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Soros Front Can’t Validate Anti-War Petition

From the Sun Herald:

Activists can’t validate soldiers’ names

Sat, Oct. 28, 2006

By DAVID GIALANELLA
SUN HERALD WASHINGTON BUREAU

WASHINGTON – A group claiming earlier this week to represent 65 "active-duty" troops opposed to the war in Iraq acknowledged Thursday it cannot validate the number or the authenticity of all the names it claims to have gathered.

The group attracted widespread media attention on Tuesday after it put out a statement claiming that "for the first time" since the war began, "active-duty members are asking" Congress to end the "occupation of Iraq."

The following day the group said the number of soldiers signing on had risen to 219. Organizers have thus far declined to provide a list of names.

"We’re trying to figure out a validation process," said David Cortright, an organizer of the Appeal for Redress movement and president of Indiana-based peace-activism group Fourth Freedom Forum. The group is operating the Web site appealforredress.org, where soldiers can go to electronically "sign" the petition to Congress, which legally they are entitled to do as long as they speak only for themselves and not the U.S. military.

"I’m quite convinced that it (the tally) is legitimate," Cortright told the Sun Herald on Thursday after several news outlets reported as fact the numbers provided during a telephone news conference Wednesday with three individuals who said they were participating soldiers.

The name of the Indiana-based group was not given in the initial press statements. The Sun Herald turned up the group by researching the registry of Web site domain names.

A spokesman from Fenton Communications, the firm handling the public relations for appealforredress.org and also for the liberal MoveOn.org, said during a telephone conference call Wednesday that the initial 65 entries had jumped to 219 in 48 hours, with 125 of those being active-duty soldiers.

The unconfirmed count was up to 713 by midday Thursday, according to Cortright.

Cortright said that the entries are being validated "by hand," with less than 10 percent that "look fishy" so far, and said a more accurate report should be available in a day or two.

He estimated that the number of valid entries must be at 500 or 600, if not all of the 713 signatures are legitimate. When filling out the form online, signatories are able to provide ranks and service branches, but are only required to provide a name, nonmilitary e-mail address and a home zip code.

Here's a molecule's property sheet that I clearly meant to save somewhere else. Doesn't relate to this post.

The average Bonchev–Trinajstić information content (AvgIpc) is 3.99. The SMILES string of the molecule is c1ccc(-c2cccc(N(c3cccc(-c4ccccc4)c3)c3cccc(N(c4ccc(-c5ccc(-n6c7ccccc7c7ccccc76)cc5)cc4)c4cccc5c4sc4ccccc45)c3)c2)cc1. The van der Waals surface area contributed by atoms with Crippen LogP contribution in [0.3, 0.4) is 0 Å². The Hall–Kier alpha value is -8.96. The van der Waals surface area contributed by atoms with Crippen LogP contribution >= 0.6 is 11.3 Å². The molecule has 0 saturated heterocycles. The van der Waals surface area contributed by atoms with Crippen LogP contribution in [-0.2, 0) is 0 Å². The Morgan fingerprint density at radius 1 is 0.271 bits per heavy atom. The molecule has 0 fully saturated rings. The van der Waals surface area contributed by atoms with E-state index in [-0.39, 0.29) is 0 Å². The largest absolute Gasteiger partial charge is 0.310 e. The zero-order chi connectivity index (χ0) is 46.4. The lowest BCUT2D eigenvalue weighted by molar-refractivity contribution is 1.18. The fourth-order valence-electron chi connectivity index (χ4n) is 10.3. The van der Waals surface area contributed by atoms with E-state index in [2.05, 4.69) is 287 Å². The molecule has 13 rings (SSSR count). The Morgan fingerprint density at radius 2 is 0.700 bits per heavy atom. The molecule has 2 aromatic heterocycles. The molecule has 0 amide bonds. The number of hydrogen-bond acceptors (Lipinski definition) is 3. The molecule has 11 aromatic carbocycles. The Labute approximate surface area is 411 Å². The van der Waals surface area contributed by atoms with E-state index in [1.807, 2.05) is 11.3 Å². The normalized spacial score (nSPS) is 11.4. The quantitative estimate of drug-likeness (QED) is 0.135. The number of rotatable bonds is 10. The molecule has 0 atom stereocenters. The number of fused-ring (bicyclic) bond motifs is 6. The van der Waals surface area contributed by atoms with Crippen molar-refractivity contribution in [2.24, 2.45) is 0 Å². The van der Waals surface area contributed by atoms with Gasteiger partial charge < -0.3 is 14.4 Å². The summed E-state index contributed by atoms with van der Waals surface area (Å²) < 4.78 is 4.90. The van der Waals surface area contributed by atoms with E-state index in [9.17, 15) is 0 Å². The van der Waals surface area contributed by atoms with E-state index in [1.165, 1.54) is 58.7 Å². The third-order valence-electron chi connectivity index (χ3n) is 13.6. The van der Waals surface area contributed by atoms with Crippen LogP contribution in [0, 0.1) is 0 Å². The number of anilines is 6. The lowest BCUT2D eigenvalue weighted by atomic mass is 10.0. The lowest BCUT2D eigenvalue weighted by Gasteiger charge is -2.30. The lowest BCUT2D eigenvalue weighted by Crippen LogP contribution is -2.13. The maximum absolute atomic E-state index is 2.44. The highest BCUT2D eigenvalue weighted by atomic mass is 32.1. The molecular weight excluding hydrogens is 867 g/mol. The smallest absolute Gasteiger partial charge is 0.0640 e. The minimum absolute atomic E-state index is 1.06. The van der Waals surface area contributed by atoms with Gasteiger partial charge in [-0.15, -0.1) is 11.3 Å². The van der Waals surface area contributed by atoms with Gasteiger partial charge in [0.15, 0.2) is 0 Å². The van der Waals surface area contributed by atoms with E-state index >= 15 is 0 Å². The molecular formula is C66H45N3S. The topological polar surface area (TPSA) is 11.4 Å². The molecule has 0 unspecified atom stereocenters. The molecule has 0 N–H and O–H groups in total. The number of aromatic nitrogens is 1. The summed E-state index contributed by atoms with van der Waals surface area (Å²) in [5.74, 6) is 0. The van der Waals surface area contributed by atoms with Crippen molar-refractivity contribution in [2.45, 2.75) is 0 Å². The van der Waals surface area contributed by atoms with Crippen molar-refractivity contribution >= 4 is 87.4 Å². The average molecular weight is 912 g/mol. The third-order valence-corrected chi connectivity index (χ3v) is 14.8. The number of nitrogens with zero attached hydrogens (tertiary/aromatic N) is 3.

"It’s a protected site," Cortright said, adding that Fourth Freedom Forum may be legally required to protect the names per a nondisclosure statement on the electronic form. Some involved said promising this kind of privacy is the only way to get members of the military to come forward.

"Its culture is that you don’t get involved (in politics)," said a servicewoman who called in to Wednesday’s news conference, wishing to remain anonymous for concerns of reprisal. "Anyone who’s served in the military knows there are informal punitive measures," she said. "It’s not just paranoia."

Members of the U.S. military are legally allowed to appeal to their congressmen and speak about doing so under the Military Whistle-Blower Protection Act, as long as they are off-duty and off-base at the time. But those who have spoken out have been criticized.

"To me, these folks are completely out of order," said retired Army Lt. Gen. Emmett "Mickey" Walker. Walker was the first and only National Guard Bureau Chief to hail from Mississippi, holding that post from 1982 to 1986. "I grew up under the instruction of my daddy to respect my president."

Walker said that the last war the United States military truly won and did not walk away from early was World War II.

"That gives us a hell of a name," he said.

Other military sources have called publicizing the movement so close to Election Day a political maneuver.

According to an organizer, the list of names will be made public when it is given to Congress on Martin Luther King Jr. Day in January.

How come this interesting fact about George Soros’s latest efforts to undermine our war effort has to come to us from an Australian news outlet?

(Of course that’s a rhetorical question. We know why.)

This article was posted by Steve Gilbert on Monday, October 30th, 2006. Comments are currently closed.

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